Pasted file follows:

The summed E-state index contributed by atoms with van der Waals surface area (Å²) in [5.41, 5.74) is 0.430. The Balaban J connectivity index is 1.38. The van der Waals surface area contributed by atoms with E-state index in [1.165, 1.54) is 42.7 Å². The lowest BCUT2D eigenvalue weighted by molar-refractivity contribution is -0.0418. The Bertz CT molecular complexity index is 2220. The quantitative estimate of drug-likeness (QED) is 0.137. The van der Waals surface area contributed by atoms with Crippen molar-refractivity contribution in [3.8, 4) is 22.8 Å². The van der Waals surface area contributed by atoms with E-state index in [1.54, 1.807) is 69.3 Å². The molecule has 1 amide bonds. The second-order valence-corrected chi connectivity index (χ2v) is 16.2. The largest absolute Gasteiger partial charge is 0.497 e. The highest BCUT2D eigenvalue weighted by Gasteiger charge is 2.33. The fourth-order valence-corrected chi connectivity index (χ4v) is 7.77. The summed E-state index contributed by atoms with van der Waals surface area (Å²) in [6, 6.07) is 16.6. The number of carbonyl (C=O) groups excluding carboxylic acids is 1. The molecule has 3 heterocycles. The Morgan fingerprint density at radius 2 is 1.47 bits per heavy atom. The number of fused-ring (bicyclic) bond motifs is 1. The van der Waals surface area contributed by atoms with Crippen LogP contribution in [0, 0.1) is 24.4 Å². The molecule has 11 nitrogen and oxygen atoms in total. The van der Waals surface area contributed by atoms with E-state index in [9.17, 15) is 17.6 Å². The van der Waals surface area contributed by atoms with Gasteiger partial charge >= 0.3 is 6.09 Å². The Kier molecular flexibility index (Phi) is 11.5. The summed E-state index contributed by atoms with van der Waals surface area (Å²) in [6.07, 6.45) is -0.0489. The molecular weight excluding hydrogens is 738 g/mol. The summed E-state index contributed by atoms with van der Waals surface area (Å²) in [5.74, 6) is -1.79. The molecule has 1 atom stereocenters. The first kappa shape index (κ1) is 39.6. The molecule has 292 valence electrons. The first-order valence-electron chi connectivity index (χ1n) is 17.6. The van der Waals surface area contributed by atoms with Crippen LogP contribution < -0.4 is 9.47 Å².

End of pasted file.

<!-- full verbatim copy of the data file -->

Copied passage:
The summed E-state index contributed by atoms with van der Waals surface area (Å²) in [5.41, 5.74) is 0.430. The Balaban J connectivity index is 1.38. The van der Waals surface area contributed by atoms with E-state index in [1.165, 1.54) is 42.7 Å². The lowest BCUT2D eigenvalue weighted by molar-refractivity contribution is -0.0418. The Bertz CT molecular complexity index is 2220. The quantitative estimate of drug-likeness (QED) is 0.137. The van der Waals surface area contributed by atoms with Crippen molar-refractivity contribution in [3.8, 4) is 22.8 Å². The van der Waals surface area contributed by atoms with E-state index in [1.54, 1.807) is 69.3 Å². The molecule has 1 amide bonds. The second-order valence-corrected chi connectivity index (χ2v) is 16.2. The largest absolute Gasteiger partial charge is 0.497 e. The highest BCUT2D eigenvalue weighted by Gasteiger charge is 2.33. The fourth-order valence-corrected chi connectivity index (χ4v) is 7.77. The summed E-state index contributed by atoms with van der Waals surface area (Å²) in [6, 6.07) is 16.6. The number of carbonyl (C=O) groups excluding carboxylic acids is 1. The molecule has 3 heterocycles. The Morgan fingerprint density at radius 2 is 1.47 bits per heavy atom. The number of fused-ring (bicyclic) bond motifs is 1. The van der Waals surface area contributed by atoms with Crippen LogP contribution in [0, 0.1) is 24.4 Å². The molecule has 11 nitrogen and oxygen atoms in total. The van der Waals surface area contributed by atoms with E-state index in [9.17, 15) is 17.6 Å². The van der Waals surface area contributed by atoms with Gasteiger partial charge >= 0.3 is 6.09 Å². The Kier molecular flexibility index (Phi) is 11.5. The summed E-state index contributed by atoms with van der Waals surface area (Å²) in [6.07, 6.45) is -0.0489. The molecular weight excluding hydrogens is 738 g/mol. The summed E-state index contributed by atoms with van der Waals surface area (Å²) in [5.74, 6) is -1.79. The molecule has 1 atom stereocenters. The first kappa shape index (κ1) is 39.6. The molecule has 292 valence electrons. The first-order valence-electron chi connectivity index (χ1n) is 17.6. The van der Waals surface area contributed by atoms with Crippen LogP contribution < -0.4 is 9.47 Å².